Vocal analysis technology is being used to study the sounds young children make as they are beginning to talk, according to the University of Kansas. One hoped for possibility is that vocal anlaysis might be used as a tool for early detection of autism.
There are some differing scenarios as far as autism onset. A significant number of parents find that their child (perhaps 44% of those in the spectrum) at first developed speech normally and then experienced regression in speech ability (usually to non-verbal) accompanied by onset of other autistic features. Early detection is a point made somewhat moot - if the first indicator for autism has already been the regression in speech ability, from normal verbal to non-verbal.
According to the study Automated vocal analysis of naturalistic recordings from children with autism, language delay, and typical development, "A typically developing child’s age can be predicted at high levels (accounting for more than two thirds of variance) based on this ﬁrst attempt at totally automated acoustic modeling with all-day recordings. The automated procedure has proven sufficiently transparent to offer suggestions on how the developmental age prediction worked."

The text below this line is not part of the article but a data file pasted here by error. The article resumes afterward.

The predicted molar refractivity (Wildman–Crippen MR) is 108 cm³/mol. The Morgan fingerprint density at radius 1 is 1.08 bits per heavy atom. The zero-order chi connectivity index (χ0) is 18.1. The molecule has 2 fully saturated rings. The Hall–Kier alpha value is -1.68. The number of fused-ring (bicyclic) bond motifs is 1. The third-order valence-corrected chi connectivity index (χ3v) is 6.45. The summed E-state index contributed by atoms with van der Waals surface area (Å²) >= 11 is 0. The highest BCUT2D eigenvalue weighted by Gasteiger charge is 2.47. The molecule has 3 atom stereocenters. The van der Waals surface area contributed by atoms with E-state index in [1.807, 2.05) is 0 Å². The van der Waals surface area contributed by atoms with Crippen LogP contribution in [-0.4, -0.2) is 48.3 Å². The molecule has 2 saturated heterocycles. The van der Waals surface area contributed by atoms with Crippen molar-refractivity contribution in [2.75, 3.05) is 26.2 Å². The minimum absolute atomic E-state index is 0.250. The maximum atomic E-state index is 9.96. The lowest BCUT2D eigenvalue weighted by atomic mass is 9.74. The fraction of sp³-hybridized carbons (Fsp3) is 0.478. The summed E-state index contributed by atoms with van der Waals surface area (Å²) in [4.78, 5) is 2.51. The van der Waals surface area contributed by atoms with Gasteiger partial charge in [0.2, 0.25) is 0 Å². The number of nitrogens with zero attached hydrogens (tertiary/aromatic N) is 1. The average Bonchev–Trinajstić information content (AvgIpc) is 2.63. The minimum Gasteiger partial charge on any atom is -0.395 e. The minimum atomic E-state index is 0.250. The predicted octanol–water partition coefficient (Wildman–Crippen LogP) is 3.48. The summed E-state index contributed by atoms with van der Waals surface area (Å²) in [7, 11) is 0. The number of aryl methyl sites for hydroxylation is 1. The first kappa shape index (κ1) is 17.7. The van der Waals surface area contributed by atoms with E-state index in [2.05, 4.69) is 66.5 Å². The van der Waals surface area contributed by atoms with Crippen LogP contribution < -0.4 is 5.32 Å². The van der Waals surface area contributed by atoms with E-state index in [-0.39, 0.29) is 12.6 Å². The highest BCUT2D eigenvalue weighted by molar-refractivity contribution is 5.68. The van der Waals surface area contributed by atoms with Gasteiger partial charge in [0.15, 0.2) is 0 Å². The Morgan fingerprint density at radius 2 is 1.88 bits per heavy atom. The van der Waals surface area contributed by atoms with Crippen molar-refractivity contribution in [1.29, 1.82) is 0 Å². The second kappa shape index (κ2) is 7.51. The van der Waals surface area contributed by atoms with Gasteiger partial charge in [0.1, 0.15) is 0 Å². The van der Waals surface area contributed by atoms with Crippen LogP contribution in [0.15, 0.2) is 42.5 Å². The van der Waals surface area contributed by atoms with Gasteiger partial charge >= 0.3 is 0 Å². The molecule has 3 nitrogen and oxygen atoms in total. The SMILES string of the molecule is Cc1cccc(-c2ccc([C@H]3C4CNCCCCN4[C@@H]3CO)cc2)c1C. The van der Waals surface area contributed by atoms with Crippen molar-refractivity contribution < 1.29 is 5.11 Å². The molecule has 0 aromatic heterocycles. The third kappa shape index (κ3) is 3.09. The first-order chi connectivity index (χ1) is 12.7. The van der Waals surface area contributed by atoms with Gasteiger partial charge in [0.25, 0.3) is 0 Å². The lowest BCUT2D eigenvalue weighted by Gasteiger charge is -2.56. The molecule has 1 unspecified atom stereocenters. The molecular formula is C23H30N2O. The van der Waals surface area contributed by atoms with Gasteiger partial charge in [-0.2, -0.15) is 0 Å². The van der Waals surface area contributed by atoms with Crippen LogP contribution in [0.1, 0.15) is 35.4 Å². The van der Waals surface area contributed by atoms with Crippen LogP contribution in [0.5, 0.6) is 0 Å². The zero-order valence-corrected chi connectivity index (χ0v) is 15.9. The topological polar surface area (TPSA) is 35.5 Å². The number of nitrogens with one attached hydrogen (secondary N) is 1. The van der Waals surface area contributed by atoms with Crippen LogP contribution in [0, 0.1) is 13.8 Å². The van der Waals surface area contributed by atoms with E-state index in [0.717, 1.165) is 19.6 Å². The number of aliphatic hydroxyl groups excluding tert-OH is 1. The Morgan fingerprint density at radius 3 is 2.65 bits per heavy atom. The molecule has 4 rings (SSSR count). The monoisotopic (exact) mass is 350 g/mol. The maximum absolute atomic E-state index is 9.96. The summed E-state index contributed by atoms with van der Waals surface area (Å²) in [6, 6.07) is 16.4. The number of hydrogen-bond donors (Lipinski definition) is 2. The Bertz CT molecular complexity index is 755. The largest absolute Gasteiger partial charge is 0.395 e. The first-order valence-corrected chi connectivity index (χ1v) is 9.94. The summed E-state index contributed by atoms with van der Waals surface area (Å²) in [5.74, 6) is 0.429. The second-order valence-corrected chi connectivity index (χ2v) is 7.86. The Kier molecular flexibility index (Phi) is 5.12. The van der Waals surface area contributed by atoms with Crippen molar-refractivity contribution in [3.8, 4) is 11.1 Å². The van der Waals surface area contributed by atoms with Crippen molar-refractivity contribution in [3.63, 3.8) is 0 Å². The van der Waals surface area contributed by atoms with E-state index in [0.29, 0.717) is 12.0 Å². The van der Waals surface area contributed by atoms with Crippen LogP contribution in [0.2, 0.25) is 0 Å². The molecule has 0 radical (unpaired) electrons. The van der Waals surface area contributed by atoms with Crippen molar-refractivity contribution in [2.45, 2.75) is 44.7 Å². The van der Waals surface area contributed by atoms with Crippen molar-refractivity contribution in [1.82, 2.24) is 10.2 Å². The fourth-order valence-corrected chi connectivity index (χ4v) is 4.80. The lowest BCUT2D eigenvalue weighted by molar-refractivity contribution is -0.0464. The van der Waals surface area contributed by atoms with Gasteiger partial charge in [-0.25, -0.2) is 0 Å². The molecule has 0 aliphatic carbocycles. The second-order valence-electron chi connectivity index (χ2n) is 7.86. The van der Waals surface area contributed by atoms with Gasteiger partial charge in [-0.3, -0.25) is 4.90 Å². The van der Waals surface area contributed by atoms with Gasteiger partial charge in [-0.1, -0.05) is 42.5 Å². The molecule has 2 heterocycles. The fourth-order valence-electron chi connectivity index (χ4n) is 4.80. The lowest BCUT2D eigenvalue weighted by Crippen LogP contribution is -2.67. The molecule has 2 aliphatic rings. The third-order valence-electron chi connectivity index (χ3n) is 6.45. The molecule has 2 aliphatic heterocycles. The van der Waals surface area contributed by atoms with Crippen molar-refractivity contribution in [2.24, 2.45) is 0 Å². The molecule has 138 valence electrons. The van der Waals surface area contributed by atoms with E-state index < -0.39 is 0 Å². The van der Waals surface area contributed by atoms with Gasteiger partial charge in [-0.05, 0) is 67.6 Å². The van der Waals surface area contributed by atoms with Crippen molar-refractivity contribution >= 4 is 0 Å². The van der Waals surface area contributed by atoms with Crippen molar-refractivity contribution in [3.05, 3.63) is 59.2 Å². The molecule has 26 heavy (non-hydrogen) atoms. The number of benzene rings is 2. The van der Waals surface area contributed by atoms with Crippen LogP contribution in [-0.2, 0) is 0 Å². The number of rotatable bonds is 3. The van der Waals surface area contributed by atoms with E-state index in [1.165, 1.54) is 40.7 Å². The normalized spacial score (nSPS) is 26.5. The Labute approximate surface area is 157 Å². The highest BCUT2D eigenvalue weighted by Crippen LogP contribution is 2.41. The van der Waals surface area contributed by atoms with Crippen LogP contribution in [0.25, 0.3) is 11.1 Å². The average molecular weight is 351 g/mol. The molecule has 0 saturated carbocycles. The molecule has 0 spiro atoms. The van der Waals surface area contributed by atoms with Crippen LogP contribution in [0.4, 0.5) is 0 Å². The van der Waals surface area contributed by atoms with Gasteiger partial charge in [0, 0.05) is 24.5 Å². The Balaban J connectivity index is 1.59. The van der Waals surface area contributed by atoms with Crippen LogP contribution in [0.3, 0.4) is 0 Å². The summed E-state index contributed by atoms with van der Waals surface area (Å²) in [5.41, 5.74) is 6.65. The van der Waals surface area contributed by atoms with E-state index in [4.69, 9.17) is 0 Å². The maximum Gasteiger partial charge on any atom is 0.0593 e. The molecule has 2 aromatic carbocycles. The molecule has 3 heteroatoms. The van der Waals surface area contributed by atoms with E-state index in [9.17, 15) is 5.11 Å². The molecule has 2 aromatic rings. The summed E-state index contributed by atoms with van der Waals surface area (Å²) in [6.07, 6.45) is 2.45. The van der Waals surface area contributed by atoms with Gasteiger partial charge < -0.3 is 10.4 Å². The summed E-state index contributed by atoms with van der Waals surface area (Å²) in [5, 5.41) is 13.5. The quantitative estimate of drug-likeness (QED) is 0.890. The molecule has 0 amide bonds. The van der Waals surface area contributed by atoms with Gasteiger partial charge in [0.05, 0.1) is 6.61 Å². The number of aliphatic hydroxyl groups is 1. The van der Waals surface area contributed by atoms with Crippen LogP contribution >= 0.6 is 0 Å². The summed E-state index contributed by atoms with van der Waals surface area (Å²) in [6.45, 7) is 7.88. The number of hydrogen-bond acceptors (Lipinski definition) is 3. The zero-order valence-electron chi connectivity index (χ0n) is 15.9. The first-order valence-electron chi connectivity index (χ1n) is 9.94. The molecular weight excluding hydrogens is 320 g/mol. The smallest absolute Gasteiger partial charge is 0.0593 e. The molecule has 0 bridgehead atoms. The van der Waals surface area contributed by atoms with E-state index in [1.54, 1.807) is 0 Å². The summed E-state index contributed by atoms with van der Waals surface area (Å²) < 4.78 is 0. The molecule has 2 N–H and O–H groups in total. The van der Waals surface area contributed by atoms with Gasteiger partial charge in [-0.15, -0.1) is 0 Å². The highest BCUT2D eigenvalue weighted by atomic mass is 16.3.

Vocal analysis appears to have potential for determining developmental age with regard to speech. Perhaps this will come in useful for some children who are part of the very wide autism spectrum. There are currently clinical tests available, given by professionals, that can determine developmental age for communication. Future use of vocal analysis would compliment the tests that are already available, in some cases.